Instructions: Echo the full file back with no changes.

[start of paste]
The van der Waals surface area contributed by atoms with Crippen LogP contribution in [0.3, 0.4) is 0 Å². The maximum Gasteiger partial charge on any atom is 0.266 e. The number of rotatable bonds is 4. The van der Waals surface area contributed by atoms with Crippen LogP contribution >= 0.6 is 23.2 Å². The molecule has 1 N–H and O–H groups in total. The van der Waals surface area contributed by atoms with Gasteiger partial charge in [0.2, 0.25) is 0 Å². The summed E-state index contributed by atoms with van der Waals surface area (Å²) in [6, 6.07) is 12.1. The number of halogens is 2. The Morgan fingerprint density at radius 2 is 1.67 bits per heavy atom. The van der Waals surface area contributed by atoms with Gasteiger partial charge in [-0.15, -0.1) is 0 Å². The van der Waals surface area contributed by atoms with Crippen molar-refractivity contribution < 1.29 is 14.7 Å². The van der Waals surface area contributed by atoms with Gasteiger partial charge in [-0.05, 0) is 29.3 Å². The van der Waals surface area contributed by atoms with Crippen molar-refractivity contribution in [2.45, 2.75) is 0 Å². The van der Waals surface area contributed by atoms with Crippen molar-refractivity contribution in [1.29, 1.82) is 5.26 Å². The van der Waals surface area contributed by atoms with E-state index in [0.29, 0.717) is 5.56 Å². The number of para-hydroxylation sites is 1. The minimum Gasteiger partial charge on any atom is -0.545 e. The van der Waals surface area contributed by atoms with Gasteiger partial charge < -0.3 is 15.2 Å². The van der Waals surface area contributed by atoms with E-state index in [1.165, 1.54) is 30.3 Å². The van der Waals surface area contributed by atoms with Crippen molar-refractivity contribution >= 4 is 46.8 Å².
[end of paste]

The van der Waals surface area contributed by atoms with Crippen LogP contribution in [0.3, 0.4) is 0 Å². The maximum Gasteiger partial charge on any atom is 0.266 e. The number of rotatable bonds is 4. The van der Waals surface area contributed by atoms with Crippen LogP contribution >= 0.6 is 23.2 Å². The molecule has 1 N–H and O–H groups in total. The van der Waals surface area contributed by atoms with Gasteiger partial charge in [0.2, 0.25) is 0 Å². The summed E-state index contributed by atoms with van der Waals surface area (Å²) in [6, 6.07) is 12.1. The number of halogens is 2. The Morgan fingerprint density at radius 2 is 1.67 bits per heavy atom. The van der Waals surface area contributed by atoms with Gasteiger partial charge in [-0.15, -0.1) is 0 Å². The van der Waals surface area contributed by atoms with Crippen molar-refractivity contribution < 1.29 is 14.7 Å². The van der Waals surface area contributed by atoms with Gasteiger partial charge in [-0.05, 0) is 29.3 Å². The van der Waals surface area contributed by atoms with Crippen molar-refractivity contribution in [2.45, 2.75) is 0 Å². The van der Waals surface area contributed by atoms with Crippen molar-refractivity contribution in [1.29, 1.82) is 5.26 Å². The van der Waals surface area contributed by atoms with E-state index in [0.29, 0.717) is 5.56 Å². The number of para-hydroxylation sites is 1. The minimum Gasteiger partial charge on any atom is -0.545 e. The van der Waals surface area contributed by atoms with Gasteiger partial charge < -0.3 is 15.2 Å². The van der Waals surface area contributed by atoms with E-state index in [1.165, 1.54) is 30.3 Å². The van der Waals surface area contributed by atoms with Crippen molar-refractivity contribution >= 4 is 46.8 Å².